Hospitals Step Up Informed Consent Compliance Efforts
U.S. hospitals are improving their informed consent processes amid "mounting concern about patient safety and lawsuits arising from botched communications," the Wall Street Journal reports.
According to the Journal, researchers have found that "most patients don't read the forms they sign before undergoing surgery or medical treatment." In addition, more than "half of those who do read the forms don't understand them, and only a quarter of forms include all of the data patients need to make an informed decision," the Journal reports.
In response, some hospitals have begun "offering explanatory videos and diagrams" to patients when they complete consent forms, as well as "translating medical lingo into simple English" and "offering materials in other languages" to explain medical procedures and provide information about alternative treatments, according to the Journal. Some hospitals also have begun to use new technologies, such as online databases that calculate the risk of medical procedures for patients before they complete consent forms and electronic forms to address problems with lost paper forms that can delay procedures and increase costs.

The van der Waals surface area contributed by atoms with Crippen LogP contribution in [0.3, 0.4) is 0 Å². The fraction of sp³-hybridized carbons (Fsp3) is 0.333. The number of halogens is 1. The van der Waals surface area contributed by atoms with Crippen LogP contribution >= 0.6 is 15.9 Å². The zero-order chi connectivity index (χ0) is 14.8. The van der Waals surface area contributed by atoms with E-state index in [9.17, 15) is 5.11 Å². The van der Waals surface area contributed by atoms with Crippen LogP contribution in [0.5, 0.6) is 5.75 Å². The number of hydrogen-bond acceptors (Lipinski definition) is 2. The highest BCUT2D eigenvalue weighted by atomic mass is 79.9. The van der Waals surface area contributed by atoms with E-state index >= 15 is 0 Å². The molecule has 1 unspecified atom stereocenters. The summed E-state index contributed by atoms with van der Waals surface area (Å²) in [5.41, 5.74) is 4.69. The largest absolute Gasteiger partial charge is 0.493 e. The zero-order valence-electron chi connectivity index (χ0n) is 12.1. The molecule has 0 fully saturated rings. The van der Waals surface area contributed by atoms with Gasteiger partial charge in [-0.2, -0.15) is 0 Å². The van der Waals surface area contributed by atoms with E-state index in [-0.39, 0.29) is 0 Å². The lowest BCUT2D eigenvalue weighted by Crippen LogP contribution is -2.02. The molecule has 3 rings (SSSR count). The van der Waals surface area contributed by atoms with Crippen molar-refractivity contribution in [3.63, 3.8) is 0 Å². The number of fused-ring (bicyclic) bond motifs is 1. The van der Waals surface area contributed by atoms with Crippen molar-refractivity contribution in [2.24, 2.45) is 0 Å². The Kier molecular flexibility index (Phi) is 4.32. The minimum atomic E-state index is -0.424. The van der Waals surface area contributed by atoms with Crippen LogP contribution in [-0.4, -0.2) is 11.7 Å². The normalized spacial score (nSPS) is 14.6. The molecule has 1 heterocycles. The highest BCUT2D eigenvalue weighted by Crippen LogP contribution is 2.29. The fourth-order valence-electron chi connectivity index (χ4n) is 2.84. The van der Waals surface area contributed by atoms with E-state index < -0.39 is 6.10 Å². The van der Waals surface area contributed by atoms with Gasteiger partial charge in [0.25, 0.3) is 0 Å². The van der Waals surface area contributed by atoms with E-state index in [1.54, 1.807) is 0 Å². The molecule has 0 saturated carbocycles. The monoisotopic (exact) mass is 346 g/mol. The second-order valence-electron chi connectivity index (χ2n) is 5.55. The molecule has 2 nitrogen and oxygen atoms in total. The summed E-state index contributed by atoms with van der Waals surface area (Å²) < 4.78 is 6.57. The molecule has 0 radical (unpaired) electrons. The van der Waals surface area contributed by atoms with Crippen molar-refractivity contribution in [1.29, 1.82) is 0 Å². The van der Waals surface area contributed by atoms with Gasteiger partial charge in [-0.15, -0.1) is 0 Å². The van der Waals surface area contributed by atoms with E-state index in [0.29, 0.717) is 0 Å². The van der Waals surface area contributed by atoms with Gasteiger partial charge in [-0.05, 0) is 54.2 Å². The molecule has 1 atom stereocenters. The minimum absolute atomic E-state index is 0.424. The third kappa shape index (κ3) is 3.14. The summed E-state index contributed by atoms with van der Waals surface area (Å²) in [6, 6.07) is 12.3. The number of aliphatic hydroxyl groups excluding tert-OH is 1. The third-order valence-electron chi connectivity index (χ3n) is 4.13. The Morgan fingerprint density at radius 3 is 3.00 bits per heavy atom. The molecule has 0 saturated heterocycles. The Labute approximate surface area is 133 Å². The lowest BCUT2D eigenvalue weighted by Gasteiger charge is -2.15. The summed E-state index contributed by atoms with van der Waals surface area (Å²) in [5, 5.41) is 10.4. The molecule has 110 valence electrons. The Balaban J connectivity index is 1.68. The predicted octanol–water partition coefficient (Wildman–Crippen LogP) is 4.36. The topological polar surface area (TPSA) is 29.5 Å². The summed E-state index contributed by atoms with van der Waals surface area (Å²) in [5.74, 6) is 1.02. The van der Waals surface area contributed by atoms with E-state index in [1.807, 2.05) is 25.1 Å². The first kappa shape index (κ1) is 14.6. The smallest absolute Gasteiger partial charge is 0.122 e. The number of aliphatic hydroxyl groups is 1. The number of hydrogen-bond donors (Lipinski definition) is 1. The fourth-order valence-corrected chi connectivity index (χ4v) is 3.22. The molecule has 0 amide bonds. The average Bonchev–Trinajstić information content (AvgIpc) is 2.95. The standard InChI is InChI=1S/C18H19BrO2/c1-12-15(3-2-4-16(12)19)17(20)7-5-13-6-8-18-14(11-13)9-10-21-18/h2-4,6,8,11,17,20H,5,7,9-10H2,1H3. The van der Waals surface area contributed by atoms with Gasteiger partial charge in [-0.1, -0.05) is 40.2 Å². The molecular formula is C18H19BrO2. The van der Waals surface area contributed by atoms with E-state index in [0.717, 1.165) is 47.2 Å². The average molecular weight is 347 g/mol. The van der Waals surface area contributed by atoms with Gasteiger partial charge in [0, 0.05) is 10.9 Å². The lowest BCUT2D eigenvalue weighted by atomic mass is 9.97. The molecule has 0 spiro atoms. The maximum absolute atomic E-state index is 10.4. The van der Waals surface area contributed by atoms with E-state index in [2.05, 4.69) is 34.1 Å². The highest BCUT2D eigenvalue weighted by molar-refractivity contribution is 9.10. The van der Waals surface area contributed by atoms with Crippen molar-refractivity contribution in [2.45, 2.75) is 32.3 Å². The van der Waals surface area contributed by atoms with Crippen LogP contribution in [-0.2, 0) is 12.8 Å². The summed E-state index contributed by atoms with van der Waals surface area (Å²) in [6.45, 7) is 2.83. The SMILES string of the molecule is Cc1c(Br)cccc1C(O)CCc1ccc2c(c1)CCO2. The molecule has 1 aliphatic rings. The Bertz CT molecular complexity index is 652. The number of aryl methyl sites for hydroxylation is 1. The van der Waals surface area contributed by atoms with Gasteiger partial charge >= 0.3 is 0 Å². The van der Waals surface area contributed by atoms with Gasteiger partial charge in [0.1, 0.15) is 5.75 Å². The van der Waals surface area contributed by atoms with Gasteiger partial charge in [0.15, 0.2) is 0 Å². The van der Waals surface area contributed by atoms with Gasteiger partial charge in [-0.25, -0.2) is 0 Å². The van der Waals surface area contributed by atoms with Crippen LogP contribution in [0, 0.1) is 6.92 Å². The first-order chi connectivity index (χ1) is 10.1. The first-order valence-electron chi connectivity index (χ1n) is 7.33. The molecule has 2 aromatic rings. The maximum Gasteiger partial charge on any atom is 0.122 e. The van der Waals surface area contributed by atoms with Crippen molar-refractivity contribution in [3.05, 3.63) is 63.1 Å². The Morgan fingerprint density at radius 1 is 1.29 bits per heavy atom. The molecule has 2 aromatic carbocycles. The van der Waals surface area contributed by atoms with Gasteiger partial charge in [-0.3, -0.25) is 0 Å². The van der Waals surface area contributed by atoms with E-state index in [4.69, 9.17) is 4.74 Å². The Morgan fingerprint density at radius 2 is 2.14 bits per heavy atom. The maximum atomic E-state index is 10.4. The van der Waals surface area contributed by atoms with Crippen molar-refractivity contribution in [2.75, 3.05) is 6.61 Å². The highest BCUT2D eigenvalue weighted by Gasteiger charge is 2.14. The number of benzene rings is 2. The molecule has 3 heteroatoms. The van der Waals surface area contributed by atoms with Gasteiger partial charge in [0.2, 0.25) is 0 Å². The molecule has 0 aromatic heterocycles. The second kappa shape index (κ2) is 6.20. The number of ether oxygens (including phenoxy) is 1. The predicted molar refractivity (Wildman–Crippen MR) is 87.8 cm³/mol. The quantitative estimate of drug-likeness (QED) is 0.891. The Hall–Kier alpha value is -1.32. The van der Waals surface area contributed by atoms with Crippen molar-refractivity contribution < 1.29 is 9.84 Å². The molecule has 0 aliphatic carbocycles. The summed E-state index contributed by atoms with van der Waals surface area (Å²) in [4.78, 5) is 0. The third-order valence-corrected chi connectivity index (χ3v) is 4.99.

CMS recently issued new guidelines that require hospitals to develop "patient-friendly" informed consent processes, and facilities that do not comply could lose their eligibility to participate in Medicare. The Joint Commission, which accredits hospitals nationwide, also has advocated improvements to the informed consent processes used by the facilities (Landro, Wall Street Journal, 2/6).